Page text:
The title page of Orff's Carmina Burana promises "secular songs to be sung by singers and choruses to the accompaniment of instruments and also of magic pictures." Although the premiere, at the Frankfurt Opera House, was staged and costumed, and magic pictures accompanied many early performances, Carmina Burana is best known today through concerts and recordings, where the immediacy and physical excitement of Orff's music stand alone.

Orff's score has sometimes been criticized for popularizing the musical style of Stravinsky's landmarks Oedipus rex and, in particular, Les noces. Orff was attracted to the most superficial aspects of those Stravinsky scores, such as the glittering and percussive orchestral writing (Les noces is scored for four pianos, Carmina Burana calls for two), the idea of giving the central narrative role to the chorus, and the prominent use of insistent rhythms. But where Stravinsky achieves a certain complexity of style and idea, Orff intentionally keeps his music stripped to its bones. In Carmina Burana, he avoids complicated rhythm and harmony (several numbers subsist on a steady diet of two chords), and eschews polyphony altogether. His melodies are plain and syllabic. Occasionally, a single driving rhythmic pattern alone keeps the music going. (Imagine the courage it must have taken to write a pit-band oom-pah accompaniment in 1935.) Despite the spartan recipe, Orff succeeds brilliantly because of his flair for dramatic pacing, his ear for dazzling and seductive color, the energy of his rhythms, and the number of catchy tunes he composed. The result is a highly charged, expressive work of undeniable power and immediacyclaims that can be made for few pieces of serious music written in the 20th century.

Orff begins and ends with the wheel of fate-a massive chorus that slowly revolves around the same relentless, unchanging pattern, building in intensity and volume as it goes. In between these two pillars, he writes three large chapters. The first celebrates springtime in a series of songs and dances. The dance music is for orchestra alone; the vocal pieces are scored for baritone solo and various combinations of full chorus and small choir, often singing in alternation. The second section moves indoors to the tavern-the exclusive province of male voices and the temple of food and drink. (The saga of the roasted swan, sung by a wailing countertenor, is a marvel of exotic color.) In the sensuous music of the third section, set in the courts of love, we hear the solo soprano and the voices of children for the first time. Almost all of these nine pieces are scored for different vocal forces, and the final sequence of numbers is swift and dramatic. From a rowdy, swinging chorus (No. 20, for split choirs), Orff turns to the soprano, who is lost in thought as she vacillates between chastity and physical love (a measured monologue, set in the soprano's lowest range). Encouraged by the baritone and choruses, she makes her choice, suddenly soaring to the highest reaches of the soprano voice. The music erupts in a magnificent hymn of praise ("Noble Venus, hail"), and the circle starts over as the wheel of fate begins to spin once again.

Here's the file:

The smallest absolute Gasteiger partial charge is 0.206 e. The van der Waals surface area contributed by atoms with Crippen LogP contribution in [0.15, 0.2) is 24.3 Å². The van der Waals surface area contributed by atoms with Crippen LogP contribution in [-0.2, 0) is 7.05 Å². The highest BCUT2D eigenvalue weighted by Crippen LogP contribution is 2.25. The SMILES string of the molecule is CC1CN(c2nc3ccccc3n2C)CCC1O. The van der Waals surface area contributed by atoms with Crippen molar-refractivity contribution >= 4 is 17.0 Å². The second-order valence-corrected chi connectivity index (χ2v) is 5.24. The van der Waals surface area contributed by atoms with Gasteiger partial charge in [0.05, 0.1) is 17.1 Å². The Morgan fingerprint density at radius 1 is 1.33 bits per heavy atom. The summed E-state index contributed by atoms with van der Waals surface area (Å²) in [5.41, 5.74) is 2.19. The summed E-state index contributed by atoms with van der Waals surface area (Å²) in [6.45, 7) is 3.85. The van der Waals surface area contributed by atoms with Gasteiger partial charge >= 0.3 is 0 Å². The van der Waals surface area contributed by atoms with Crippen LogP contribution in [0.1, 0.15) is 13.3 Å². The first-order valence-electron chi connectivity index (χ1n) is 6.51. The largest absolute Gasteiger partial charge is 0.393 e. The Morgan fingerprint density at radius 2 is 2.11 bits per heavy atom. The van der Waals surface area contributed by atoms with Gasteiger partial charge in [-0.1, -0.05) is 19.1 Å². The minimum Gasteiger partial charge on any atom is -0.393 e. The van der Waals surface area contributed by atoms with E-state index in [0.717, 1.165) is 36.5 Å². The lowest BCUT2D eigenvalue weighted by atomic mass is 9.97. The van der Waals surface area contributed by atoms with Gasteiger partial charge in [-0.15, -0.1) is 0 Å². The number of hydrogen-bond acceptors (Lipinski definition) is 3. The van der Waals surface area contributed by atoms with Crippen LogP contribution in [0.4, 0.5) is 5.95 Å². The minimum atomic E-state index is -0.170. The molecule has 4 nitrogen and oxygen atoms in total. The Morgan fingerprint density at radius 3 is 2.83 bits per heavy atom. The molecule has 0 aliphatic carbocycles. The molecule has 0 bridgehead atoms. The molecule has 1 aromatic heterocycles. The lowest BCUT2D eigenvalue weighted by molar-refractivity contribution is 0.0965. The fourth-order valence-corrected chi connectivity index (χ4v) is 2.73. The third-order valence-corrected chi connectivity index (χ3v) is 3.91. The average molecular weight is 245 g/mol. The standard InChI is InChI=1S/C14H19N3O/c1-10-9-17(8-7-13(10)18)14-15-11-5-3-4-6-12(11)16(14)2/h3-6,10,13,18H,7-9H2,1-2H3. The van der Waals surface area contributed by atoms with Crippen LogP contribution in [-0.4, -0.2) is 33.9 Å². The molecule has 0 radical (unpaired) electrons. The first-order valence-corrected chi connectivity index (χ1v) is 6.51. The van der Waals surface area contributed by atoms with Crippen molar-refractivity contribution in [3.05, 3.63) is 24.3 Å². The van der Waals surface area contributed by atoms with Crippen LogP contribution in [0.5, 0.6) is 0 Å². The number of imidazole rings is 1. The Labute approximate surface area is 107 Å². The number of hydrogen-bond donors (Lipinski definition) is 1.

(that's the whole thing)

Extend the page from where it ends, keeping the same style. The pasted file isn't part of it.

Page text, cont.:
—Phillip Huscher

© 2012 Chicago Symphony Orchestra

For Opening Night Gala benefit tickets, please contact the Special Events office at 212-903-9679.  For concert-only tickets, please call CarnegieCharge at 212-247-7800.